THE human rights group Jamaicans for Justice (JFJ) has officially added its voice to those criticising the proposed minimum sentencing guidelines for murder.
According to JFJ, the proposals now on the table are excessive and the minimum sentence needs to be set at a point to allow for negotiations on a case-by-case basis.
Among the proposed changes as set out in several pieces of related legislation now being reviewed by Parliament is a mandatory minimum sentence of 50 years for capital murder.
But executive director of JFJ Mickel Jackson says the group does not support mandatory minimum sentences of this level.
"I want to be very clear that JFJ is not against mandatory minimum; we're not against it in principle…we are against it being manifestly excessive when there is no judicial discretion. Because from our perspective and we have said this publicly that I want to reiterate it…we do believe that the separation of powers is being violated in that context when we tie the judges' hands to an extent that they cannot consider the unique circumstances of each case," said Jackson.
Making a submission on Tuesday to the joint select committee examining the Criminal Justice (Administration) (Amendment) Act, 2023; The Offences Against the Person (Amendment) Act, 2023; and The Child Care and Protection (Amendment) Act, 2023, Jackson argued that while the rationale for high mandatory minimum sentencing may at face value seem reasonable, research by the JFJ has shown that this does not necessarily achieve the intended goals.
"So I think we have to be looking again at the implications for human rights. For example, prison overcrowding, other breaches of human rights that may occur and unjust sentencing for vulnerable offenders," said Jackson.
According to the JFJ head, while there is a range of offences, the proposals being made do not sufficiently recognise that some things can be so egregious that it sends the signal that this particular act is something that the country is not standing for.
"Everything manifested is excessive with what is being proposed and…we suggest that we can lower some of the levels where we say, yes, murder is wrong, but you start, for example, at 25 years," she said, suggesting that in a particular case, based on aggravating factors, then a higher sentence can be considered.
Jackson argued that the proposed minimum sentencing of 20, 35, 45 and 50 years are too close together and will not achieve the desired outcome.
"When you look at the manifestly excessive mandatory minimum, in our opinion when you have, for example, 50 years for capital murder, 45 years for non-capital, what is the distinction with just five years in between them? What exactly are we saying to the public that offences relating to capital is something that is so egregious that it needs a higher level," said Jackson.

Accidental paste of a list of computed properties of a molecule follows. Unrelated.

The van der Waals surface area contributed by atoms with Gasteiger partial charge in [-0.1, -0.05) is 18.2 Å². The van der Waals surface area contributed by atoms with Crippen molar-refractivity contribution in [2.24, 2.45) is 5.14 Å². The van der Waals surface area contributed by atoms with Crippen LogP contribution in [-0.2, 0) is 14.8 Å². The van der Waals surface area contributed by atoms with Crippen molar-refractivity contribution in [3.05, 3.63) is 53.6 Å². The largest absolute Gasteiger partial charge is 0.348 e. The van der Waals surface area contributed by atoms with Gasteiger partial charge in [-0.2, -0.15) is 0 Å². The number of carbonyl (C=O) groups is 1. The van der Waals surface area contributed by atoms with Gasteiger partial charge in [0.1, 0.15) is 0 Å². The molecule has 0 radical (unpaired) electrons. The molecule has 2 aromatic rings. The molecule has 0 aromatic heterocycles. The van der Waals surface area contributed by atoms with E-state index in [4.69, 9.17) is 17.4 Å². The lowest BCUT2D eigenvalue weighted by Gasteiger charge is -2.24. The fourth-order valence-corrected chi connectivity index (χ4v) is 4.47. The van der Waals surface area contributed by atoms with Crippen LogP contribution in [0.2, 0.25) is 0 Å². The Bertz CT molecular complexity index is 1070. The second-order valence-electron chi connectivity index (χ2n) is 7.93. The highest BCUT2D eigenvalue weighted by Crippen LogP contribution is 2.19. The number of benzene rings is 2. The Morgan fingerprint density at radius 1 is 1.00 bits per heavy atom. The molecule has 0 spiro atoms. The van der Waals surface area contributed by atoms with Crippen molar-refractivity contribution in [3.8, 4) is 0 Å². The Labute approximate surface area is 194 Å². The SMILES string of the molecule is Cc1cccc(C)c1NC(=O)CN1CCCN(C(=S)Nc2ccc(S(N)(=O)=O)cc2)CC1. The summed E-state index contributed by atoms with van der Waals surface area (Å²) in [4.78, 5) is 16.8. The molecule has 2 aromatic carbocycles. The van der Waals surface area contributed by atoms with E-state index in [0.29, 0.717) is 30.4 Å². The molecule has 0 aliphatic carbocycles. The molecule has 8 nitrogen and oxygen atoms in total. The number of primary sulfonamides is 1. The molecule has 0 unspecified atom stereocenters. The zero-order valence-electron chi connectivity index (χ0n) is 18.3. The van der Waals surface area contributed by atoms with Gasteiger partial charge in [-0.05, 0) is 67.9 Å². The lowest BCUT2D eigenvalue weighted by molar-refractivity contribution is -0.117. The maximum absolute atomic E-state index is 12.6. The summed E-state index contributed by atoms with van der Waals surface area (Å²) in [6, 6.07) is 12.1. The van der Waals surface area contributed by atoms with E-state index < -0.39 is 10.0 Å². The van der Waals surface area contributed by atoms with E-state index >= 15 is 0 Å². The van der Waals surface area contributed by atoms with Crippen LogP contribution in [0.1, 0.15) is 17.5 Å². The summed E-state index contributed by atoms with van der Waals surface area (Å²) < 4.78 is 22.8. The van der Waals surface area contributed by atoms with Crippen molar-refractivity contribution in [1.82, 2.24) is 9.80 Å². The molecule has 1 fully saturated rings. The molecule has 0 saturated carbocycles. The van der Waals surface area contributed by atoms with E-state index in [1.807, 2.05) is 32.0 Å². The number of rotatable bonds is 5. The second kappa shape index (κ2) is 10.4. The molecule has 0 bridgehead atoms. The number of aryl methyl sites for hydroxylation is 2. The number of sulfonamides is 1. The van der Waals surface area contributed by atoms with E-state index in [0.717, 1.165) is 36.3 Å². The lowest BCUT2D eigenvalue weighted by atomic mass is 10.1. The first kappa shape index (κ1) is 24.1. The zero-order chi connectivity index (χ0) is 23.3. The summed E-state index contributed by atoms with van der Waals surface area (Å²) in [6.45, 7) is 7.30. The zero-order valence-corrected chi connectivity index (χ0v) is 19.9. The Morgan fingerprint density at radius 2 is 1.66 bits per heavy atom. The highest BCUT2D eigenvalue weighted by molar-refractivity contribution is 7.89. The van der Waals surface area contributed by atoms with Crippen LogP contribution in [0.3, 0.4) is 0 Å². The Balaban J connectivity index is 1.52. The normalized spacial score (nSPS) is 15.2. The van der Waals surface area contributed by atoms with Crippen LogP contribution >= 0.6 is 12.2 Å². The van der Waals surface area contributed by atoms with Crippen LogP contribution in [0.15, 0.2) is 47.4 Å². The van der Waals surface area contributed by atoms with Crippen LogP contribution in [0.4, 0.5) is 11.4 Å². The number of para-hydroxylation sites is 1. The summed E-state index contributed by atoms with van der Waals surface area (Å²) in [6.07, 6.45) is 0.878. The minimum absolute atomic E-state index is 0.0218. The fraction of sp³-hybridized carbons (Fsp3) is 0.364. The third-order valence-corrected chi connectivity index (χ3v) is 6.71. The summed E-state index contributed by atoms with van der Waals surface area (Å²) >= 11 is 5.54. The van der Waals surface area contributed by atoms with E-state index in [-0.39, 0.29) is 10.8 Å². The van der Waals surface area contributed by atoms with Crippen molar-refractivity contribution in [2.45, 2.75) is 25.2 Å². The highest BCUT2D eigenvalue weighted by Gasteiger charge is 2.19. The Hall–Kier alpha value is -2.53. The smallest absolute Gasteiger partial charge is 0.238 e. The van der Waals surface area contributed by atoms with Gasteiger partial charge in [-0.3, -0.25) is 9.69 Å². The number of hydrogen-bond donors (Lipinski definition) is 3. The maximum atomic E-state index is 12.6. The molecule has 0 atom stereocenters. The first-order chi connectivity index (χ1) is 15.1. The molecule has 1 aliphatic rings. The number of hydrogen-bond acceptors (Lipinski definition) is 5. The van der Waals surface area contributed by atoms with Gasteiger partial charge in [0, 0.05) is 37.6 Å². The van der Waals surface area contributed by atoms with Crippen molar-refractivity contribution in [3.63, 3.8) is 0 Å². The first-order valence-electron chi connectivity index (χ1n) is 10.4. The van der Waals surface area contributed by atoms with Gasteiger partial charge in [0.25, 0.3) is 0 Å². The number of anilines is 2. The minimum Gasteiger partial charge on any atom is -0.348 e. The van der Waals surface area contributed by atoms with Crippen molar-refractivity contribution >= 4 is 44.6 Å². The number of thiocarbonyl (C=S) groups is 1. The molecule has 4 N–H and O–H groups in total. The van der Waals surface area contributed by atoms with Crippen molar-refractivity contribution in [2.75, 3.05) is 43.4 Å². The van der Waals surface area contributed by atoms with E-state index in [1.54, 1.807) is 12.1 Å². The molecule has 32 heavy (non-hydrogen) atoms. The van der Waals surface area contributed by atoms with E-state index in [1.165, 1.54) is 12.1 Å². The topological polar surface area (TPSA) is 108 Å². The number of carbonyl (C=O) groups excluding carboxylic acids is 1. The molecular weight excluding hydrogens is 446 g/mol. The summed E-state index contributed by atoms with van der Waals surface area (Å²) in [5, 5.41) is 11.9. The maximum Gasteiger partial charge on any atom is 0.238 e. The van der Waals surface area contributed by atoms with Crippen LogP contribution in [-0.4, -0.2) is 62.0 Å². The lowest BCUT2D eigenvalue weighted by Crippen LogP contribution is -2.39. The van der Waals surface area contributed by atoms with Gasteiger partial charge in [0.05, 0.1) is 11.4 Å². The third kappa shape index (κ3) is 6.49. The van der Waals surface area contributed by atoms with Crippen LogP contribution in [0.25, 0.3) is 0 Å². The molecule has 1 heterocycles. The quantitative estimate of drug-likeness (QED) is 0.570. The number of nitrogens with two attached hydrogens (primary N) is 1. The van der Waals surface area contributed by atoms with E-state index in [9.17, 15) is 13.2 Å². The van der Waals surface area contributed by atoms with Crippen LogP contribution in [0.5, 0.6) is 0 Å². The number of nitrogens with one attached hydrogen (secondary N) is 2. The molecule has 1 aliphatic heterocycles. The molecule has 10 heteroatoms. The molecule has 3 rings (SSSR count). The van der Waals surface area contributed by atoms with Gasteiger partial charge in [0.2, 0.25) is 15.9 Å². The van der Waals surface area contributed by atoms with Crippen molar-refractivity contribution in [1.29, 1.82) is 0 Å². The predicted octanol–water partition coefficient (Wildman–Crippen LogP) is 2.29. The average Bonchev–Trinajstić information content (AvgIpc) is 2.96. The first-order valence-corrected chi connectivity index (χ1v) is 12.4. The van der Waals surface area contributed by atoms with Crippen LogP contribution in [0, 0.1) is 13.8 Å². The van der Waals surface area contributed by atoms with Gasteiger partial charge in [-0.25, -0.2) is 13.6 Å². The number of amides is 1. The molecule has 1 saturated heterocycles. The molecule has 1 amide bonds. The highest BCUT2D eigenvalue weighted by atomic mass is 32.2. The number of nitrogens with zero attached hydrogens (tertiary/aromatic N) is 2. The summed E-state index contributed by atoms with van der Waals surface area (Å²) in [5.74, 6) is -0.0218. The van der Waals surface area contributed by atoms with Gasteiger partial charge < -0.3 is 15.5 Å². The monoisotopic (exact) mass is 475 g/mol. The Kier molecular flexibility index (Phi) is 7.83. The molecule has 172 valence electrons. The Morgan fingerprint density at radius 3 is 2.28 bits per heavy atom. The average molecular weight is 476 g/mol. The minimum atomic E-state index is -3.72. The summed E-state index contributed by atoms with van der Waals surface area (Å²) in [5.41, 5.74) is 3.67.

She suggested that because the nature and gravity of murders has a wide band, it's better to "start at a low threshold for the less egregious, to life imprisonment without parole for the serious egregious acts… save the longer sentences for the most heinous crimes".
The proposed changes being considered by the members of the joint select committee include amendments to the Offences Against the Person Act (OAPA), the Criminal Justice (Administration) Act and the Child Care and Protection (Amendment) Act, 2023.
Under the Offences Against the Person (Amendment) Bill, amendments to section 3(1)(b) of the OAPA would increase the mandatory minimum sentence from 15 to 45 years. Where a capital murder has been committed, the mandatory minimum sentence to be served before being eligible for parole moves from 20 to 50 years under section 3(1C)(a), and under section 42(F) of the Criminal Justice (Administration) Act, the term of years to be deemed as life imprisonment increases from 30 to 50 years when the offence committed is murder.
Under the Child Care and Protection (Amendment) Act, 2023, it is being proposed that children convicted of murder serve a mandatory sentence of 20 years in prison before becoming eligible for parole.
Responding to Jackson, chairman of the joint select committee, Delroy Chuck questioned that in the instance of capital murder what would be wrong with, "A very stern, strong high mandatory minimum because the alternative is death and most persons who committed capital murder would be considered enemies of society.
"The families of the victims, and many Jamaicans would want to see that person out of the way, preferably, they say, by death…But what would be wrong to say the mandatory minimum, as they do in many countries, is life without the possibility of parole?"
According to Chuck: "We are saying life, but you serve at least 40 years or 50 years. So in other words, what we're saying, we have to send the signal, the legislature has to send the signal that this is the appropriate remedy to ensure that that person leaves and never has the possibility of returning to the society to be a menace".